Trail Camera Recommendations

I am looking for a good cellular trail camera with Verizon Cell Network.
Does anyone have any good suggestions for one? Not one that is really really expensive ($300+).
I’ve been doing some research, but they all have mixed reviews.
Thanks!

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I don’t have any experience with wifi cameras but as far as brands go. Stay away from Stealthcam. They are junk. I had a lemon and the company did not respond to my emails. Cabelas ended up taking it back. Also took me nearly two hours to read through all there negative reviews on facebook.

I replaced it with Wildgame innovations which work perfectly. Honestly though, if you don’t mind dropping that much cash on a cam. Then I would probably go the Browning route.

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I started off looking for a cellular camera in the $300 range and then I found this non-cellular one for $50
https://www.amazon.com/gp/product/B0728J1FYH/ref=ppx_yo_dt_b_search_asin_title?ie=UTF8&psc=1
So cheap I just bought it and it turned out to be great. It’s not available anymore but there are ;qny similar ones on the market.
Now I’m of the opinion it’s better to have a bunch of cheap non-cellular cameras out in the woods rather than an expensive cellular one. But that’s because my goal is to maximize chances of detecting a particular species in a given area. Your goal might be different.

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Agree with clem. I’d start with an inexpensive non-cellular trailcam and see if that meets your needs. I’ve had good luck with cheap cams like this https://www.amazon.com/dp/B07H92F8Y7/ref=dp_cerb_2 Buying a 2nd set of memory cards and batteries allows you to just switch those out and leave the camera in place, but you’ll likely need to experiment on location, height, etc. to minimize the false positives/images.

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Someone bought me a $150 CuddeBack camera a few years ago, which seemed only to take pictures of deer and other large animals, and wanting a camera that could record video, I went and purchased one quite similar to what clem mentioned, and I found that it outperformed the more expensive camera by far (and recorded many small animals as well, not just deer). And now, two winters spent outside, many drops, and a bear attack later, the cheap camera still works when the CuddeBack no longer even turns on after having only been used sporadically during the summer. So yes, I recommend the cheap non-cellular camera before you try anything else!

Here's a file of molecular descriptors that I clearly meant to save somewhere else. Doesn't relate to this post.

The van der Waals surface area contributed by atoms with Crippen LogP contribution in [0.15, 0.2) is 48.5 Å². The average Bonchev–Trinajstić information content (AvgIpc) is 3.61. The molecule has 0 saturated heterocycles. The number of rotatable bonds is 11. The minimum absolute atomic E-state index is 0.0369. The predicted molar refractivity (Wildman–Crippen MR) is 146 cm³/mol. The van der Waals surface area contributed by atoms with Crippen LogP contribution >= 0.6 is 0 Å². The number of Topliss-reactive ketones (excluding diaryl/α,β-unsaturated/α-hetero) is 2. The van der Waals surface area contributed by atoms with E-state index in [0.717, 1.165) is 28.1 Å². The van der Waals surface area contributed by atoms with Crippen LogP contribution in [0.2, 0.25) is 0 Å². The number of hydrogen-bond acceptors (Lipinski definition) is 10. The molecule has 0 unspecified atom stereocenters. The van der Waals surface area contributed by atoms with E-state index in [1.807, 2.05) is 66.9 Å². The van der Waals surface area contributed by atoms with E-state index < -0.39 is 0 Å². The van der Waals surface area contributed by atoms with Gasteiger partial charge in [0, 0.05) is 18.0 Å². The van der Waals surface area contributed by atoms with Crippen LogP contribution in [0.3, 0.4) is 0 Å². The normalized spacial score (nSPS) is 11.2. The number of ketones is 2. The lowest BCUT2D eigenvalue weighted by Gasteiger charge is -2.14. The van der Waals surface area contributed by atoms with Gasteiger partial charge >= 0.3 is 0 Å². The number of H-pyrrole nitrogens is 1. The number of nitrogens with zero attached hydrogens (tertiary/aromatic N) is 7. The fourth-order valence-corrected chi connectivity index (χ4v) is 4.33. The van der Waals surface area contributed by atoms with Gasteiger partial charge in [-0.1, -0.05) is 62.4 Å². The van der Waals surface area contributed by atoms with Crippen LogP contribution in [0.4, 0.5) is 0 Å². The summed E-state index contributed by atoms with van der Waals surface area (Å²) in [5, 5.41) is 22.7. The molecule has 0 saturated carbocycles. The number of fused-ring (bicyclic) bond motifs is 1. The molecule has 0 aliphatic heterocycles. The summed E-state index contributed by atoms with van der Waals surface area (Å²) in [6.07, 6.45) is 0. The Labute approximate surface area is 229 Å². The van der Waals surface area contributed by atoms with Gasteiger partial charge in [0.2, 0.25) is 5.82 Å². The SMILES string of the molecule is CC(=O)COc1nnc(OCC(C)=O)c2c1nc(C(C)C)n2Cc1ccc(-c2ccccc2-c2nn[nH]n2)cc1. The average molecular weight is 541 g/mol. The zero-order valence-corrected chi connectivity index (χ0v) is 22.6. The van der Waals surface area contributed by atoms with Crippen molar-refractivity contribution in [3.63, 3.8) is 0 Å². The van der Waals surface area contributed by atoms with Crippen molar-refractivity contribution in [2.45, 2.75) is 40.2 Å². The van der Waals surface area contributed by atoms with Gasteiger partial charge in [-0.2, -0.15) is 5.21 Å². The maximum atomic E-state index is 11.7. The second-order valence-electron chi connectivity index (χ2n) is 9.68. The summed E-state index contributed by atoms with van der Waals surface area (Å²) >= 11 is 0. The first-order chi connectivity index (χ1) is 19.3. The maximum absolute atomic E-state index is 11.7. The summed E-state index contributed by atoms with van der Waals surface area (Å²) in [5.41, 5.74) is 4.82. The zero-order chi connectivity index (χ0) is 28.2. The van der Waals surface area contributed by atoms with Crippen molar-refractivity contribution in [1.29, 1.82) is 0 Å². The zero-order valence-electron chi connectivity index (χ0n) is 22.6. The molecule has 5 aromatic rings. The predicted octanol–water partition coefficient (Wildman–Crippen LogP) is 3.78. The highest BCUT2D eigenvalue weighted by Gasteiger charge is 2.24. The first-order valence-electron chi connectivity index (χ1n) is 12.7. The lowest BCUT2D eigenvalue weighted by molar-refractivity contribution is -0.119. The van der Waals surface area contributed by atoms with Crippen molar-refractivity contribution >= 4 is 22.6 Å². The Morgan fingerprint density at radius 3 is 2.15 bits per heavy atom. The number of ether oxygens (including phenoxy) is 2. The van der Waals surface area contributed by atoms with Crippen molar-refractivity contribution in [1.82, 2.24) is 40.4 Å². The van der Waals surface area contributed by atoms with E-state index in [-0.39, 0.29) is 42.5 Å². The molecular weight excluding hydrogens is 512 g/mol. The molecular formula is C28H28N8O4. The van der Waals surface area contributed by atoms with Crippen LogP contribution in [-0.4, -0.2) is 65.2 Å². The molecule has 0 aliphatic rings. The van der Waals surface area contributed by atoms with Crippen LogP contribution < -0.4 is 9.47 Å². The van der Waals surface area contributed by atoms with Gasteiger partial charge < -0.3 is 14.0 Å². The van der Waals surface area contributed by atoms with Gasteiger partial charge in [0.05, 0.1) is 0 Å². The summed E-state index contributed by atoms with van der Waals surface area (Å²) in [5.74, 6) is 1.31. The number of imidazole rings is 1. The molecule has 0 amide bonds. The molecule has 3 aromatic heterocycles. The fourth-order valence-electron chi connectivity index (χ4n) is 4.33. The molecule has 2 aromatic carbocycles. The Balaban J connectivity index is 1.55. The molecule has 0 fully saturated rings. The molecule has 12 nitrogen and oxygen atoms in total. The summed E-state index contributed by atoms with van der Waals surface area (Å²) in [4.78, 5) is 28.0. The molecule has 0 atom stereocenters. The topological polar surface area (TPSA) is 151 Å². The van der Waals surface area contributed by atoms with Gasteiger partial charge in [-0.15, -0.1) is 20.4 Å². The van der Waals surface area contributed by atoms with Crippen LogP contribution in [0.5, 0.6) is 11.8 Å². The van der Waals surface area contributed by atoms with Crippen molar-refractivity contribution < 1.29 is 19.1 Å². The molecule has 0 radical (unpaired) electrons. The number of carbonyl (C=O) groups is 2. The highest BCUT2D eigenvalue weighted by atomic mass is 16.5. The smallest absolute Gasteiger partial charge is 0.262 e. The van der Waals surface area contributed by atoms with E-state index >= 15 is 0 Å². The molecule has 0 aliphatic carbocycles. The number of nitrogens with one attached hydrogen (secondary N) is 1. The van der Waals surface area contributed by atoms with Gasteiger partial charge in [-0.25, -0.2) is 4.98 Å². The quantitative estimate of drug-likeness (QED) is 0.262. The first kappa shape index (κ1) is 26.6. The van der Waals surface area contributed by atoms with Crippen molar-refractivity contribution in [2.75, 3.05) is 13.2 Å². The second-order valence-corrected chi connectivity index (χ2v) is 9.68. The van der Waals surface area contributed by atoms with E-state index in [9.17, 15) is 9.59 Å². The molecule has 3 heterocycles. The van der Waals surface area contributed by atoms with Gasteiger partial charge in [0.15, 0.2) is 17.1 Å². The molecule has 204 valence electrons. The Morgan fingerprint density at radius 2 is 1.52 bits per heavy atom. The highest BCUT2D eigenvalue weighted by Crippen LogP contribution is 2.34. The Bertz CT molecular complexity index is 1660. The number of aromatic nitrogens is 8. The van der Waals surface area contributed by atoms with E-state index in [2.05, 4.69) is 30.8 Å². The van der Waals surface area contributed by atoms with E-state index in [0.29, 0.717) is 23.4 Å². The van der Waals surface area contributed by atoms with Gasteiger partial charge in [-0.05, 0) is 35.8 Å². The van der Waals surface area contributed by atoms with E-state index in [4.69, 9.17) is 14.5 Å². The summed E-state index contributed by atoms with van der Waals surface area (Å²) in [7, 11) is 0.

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I have a Bushnell Core DS and, so far, it has been outstanding ($199.00). Can’t speak to longevity as I’ve only had it a couple of weeks, but it’s tough. A racoon attacked it the first night I mounted it, and it was undamaged. Takes great day and night photos and videos.

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Immediately uploading cameras would only be useful, I would think, if you wanted to get there to see it right away (and I’m sure it would be gone by then anyway…). Browning 5HD-850 is what I settled on for a trailcam. It cost maybe $125? It doesn’t take photos that compare with macro-photography or what my Nikon will take, but it plods away for as long as I need it to. Does stills or video. Leaves a time and temperature stamp on the picture. Takes night shots pretty well. Has held up for a couple of years now. The trick to getting a trailcam is that there are (at least) two kinds. One has a limited range so is really only useful looking down a restricted trail. I gave that one away as it really didn’t work for me. This one has a wider view. Nothing I found would respond quicker than 10 seconds, which I find super annoying. For example, I’ve only caught my house cat on the camera one time. I understand that the reason for the delay is to avoid triggering the shutter with random wind-blown branches, but I’d like to have the option of a quicker response.

I also haven’t gone the route of wifi cameras, but over the years i’ve learned to avoid Moultrie and Cuddeback products, and have settled on Browning cameras. A handy website for trail cam reviews is https://www.trailcampro.com/ and prices on the website are in the Amazon ballpark.

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House cat’s should not be outside. Unless there on a leash with a jingly bell. So they can’t needlessly kill things and create feral cat problems.

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